Speaking of cakes…
January 6 is Twelfth Night, also known as the Epiphany or
Three Kings Day. It marks the arrival of the three wise men
(or Magi) who brought gifts to the baby Jesus. It also signals
the end of the twelve days of Christmas, which traditionally
began on December 25 and ended on January 6. Hence the
ever popular Christmas carol, “The Twelve Days of Christmas”
(yes, it should be sung after, not before).
In past centuries, it was a major day of celebratory feasting.
Special foods were prepared, particularly breads and/or cakes.
Here’s a receipt from John Mollard’s The Art of Cookery (1801):
Take seven pounds of flour, make a cavity
in the center, set a sponge with a gill and
a half of yeast and a little warm milk; then
put round it one pound of fresh butter broke
into small lumps, one pound and a quarter
of sifted sugar, four pounds and a half
of currants washed and picked, half an
ounce of sifted cinnamon, a quarter of
an ounce of pounded cloves, mace, and
nutmeg mixed, sliced candied orange or
lemon peel and citron. When the sponge
is risen, mix all the ingredients together
with a little warm milk; let the hoops be
well papered and buttered, then fill them
with the mixture and bake them, and
when nearly cold ice them over with sugar
prepared for that purpose as per receipt;
or they may be plain.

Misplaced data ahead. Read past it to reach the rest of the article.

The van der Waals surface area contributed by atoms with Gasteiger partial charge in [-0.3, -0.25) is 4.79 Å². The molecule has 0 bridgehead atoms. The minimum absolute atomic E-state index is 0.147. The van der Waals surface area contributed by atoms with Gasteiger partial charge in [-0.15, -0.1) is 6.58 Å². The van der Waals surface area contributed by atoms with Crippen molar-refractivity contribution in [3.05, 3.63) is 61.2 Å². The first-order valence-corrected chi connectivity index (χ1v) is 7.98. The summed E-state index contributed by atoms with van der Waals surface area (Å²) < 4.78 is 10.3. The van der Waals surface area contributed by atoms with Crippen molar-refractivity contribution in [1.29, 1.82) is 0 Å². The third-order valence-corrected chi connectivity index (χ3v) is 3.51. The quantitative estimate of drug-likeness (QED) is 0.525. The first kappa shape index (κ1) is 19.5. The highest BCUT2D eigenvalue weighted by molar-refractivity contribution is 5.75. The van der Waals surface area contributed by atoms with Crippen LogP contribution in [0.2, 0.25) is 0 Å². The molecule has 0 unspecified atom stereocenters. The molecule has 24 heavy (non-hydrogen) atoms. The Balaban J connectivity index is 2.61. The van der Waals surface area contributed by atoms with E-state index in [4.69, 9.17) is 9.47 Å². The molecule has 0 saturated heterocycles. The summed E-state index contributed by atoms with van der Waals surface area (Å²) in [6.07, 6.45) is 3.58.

In his book Cooking in Europe, 1650-1850, illustrious food historian
Ivan Day writes, “Although the tradition of making these cakes dates
back to the medieval period” the above “seems to be the earliest
printed recipe for an English twelfth cake.” Now, I’ve not found any
others, either (yet), in my various British cookbooks. I did, however,
find one in The Cook’s Own Book (1832), by “a Boston Housekeeper”
(Mrs. N. K. M. Lee). It’s a bit more elaborate, containing eggs, fruit,
nuts, and more.
Here’s an appropriate illustration for today:
What’s interesting about the above painting (to me, at least) is that there
is no cake on the table. At least, none that can be seen…unless the dish
of white on the right is the cake/bread. A couple of people, however, do
have waffles. I like the broken egg shells on the floor (and the Dutch
were supposedly so neat and tidy!). Note the folks (presumably carolers)
at the door (left).